’What did he give for ’em?’ Anthony asked.
‘Ay,’ he assented, nodding absently.
‘Was Dr. Sanderson na seein’ o’ yer father yesterday?’ he asked, after a moment.
‘He came in t’ forenoon. He said he was jest na worse.’
‘Ye knaw, Miss Rosa, as I’m still thinkin’ on ye,’ he began abruptly, without looking up.
‘I reckon it ain’t much use,’ she answered shortly, scattering another handful of corn towards the birds. ’I reckon I’ll never marry. I’m jest weary o’ bein’ courted—’
‘I would na weary ye wi’ courtin’,’ he interrupted.
She laughed noisily.
‘Ye are a queer customer, an’ na mistake.’
‘I’m a match for Luke Stock anyway,’ he continued fiercely. ’Ye think nought o’ taking oop wi’ him—about as ranty, wild a young feller as ever stepped.’
The girl reddened, and bit her lip.
’I don’t know what you mean, Mr. Garstin. It seems to me ye’re might hasty in jumpin’ t’ conclusions.’
‘Mabbe I kin see a thing or two,’ he retorted doggedly.
‘Luke Stock’s gone to London, anyway.’
‘Ay, an’ a powerful good job too, in t’ opinion o’ some folks.’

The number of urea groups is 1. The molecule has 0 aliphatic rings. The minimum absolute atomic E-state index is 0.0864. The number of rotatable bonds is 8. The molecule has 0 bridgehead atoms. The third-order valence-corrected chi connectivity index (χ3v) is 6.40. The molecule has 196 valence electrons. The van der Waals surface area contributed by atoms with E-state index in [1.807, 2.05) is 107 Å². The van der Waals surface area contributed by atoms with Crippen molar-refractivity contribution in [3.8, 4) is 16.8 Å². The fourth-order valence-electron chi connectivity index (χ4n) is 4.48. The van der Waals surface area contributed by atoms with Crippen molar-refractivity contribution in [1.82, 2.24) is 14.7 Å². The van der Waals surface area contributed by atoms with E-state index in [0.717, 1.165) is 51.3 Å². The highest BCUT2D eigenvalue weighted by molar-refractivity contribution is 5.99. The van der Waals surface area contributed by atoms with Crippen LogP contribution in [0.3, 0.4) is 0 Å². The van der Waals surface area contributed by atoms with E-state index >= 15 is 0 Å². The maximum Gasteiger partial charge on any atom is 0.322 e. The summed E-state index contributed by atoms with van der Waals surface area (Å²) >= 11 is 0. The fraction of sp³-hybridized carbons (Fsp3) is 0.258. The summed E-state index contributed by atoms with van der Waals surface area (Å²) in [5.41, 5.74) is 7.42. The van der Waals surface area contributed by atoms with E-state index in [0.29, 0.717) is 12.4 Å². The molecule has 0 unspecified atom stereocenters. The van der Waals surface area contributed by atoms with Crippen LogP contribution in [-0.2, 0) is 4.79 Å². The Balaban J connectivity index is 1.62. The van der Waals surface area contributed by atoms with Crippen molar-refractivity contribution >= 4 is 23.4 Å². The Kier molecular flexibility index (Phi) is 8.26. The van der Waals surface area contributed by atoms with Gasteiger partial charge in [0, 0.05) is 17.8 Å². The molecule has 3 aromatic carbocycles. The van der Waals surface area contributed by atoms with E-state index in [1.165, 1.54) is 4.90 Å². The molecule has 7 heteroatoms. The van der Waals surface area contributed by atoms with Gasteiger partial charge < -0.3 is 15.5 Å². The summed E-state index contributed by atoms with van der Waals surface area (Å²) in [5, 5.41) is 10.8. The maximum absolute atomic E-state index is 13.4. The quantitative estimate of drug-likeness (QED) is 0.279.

‘Ye’re jest jealous,’ she exclaimed, with a forced titter. ’Ye’re jest jealous o’ Luke Stock.’
‘Nay, but ye need na fill yer head wi’ that nonsense. I’m too deep set on ye t’ feel jealousy,’ he answered, gravely.
The smile faded from her face, as she murmured:
‘I canna mak ye out, Mr. Garstin.’
‘Nay, that ye canna. An’ I suppose it’s natural, considerin’ ye’re little more than a child, an’ I’m a’most old enough to be yer father,’ he retorted, with blunt bitterness.
‘But ye know yer mother’s took that dislike t’ me. She’d never abide the sight o’ me at Hootsey.’
He remained silent a moment, moodily reflecting.
‘She’d jest ha’t’ git ower it. I see nought in that objection,’ he declared.
’Nay, Mr. Garstin, it canna be. Indeed it canna be at all. Ye’d best jest put it right from yer mind, once and for all.’
‘I’d jest best put it off my mind, had I? Ye talk like a child!’ he burst out scornfully. ‘I intend ye t’ coom t’ love me, an’ I will na tak ye till ye do. I’ll jest go on waitin’ for ye, an’, mark my words, my day ‘ull coom at last.’
He spoke loudly, in a slow, stubborn voice, and stepped suddenly towards her. With a faint, frightened cry she shrank back into the doorway of the hen-house.
‘Ye talk like a prophet. Ye sort o’ skeer me.’
He laughed grimly, and paused, reflectively scanning her face. He seemed about to continue in the same strain; but, instead, turned abruptly on his heel, and strode away through the garden gate.